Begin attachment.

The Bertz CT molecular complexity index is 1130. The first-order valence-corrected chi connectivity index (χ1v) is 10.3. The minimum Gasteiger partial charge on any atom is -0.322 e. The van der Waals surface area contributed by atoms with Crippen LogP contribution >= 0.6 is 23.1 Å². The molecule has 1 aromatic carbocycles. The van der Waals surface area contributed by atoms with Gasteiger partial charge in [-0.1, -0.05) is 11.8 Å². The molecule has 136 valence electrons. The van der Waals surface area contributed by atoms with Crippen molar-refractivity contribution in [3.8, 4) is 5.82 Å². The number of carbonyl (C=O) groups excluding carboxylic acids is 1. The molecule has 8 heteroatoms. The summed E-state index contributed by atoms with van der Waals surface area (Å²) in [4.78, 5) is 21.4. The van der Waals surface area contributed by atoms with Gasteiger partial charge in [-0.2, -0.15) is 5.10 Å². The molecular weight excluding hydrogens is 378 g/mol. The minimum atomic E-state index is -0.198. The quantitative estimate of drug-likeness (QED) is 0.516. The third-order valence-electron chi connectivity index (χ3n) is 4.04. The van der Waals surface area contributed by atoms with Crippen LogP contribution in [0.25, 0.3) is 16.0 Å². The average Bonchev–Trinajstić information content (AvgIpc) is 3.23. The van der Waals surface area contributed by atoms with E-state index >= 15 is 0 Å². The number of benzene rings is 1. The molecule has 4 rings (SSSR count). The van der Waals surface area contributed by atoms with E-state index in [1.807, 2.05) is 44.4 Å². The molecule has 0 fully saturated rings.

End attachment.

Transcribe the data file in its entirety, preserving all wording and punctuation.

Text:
The Bertz CT molecular complexity index is 1130. The first-order valence-corrected chi connectivity index (χ1v) is 10.3. The minimum Gasteiger partial charge on any atom is -0.322 e. The van der Waals surface area contributed by atoms with Crippen LogP contribution >= 0.6 is 23.1 Å². The molecule has 1 aromatic carbocycles. The van der Waals surface area contributed by atoms with Gasteiger partial charge in [-0.1, -0.05) is 11.8 Å². The molecule has 136 valence electrons. The van der Waals surface area contributed by atoms with Crippen molar-refractivity contribution in [3.8, 4) is 5.82 Å². The number of carbonyl (C=O) groups excluding carboxylic acids is 1. The molecule has 8 heteroatoms. The summed E-state index contributed by atoms with van der Waals surface area (Å²) in [4.78, 5) is 21.4. The van der Waals surface area contributed by atoms with Gasteiger partial charge in [-0.2, -0.15) is 5.10 Å². The molecular weight excluding hydrogens is 378 g/mol. The minimum atomic E-state index is -0.198. The quantitative estimate of drug-likeness (QED) is 0.516. The third-order valence-electron chi connectivity index (χ3n) is 4.04. The van der Waals surface area contributed by atoms with Crippen LogP contribution in [0.25, 0.3) is 16.0 Å². The average Bonchev–Trinajstić information content (AvgIpc) is 3.23. The van der Waals surface area contributed by atoms with E-state index >= 15 is 0 Å². The number of benzene rings is 1. The molecule has 4 rings (SSSR count). The van der Waals surface area contributed by atoms with E-state index in [1.807, 2.05) is 44.4 Å². The molecule has 0 fully saturated rings.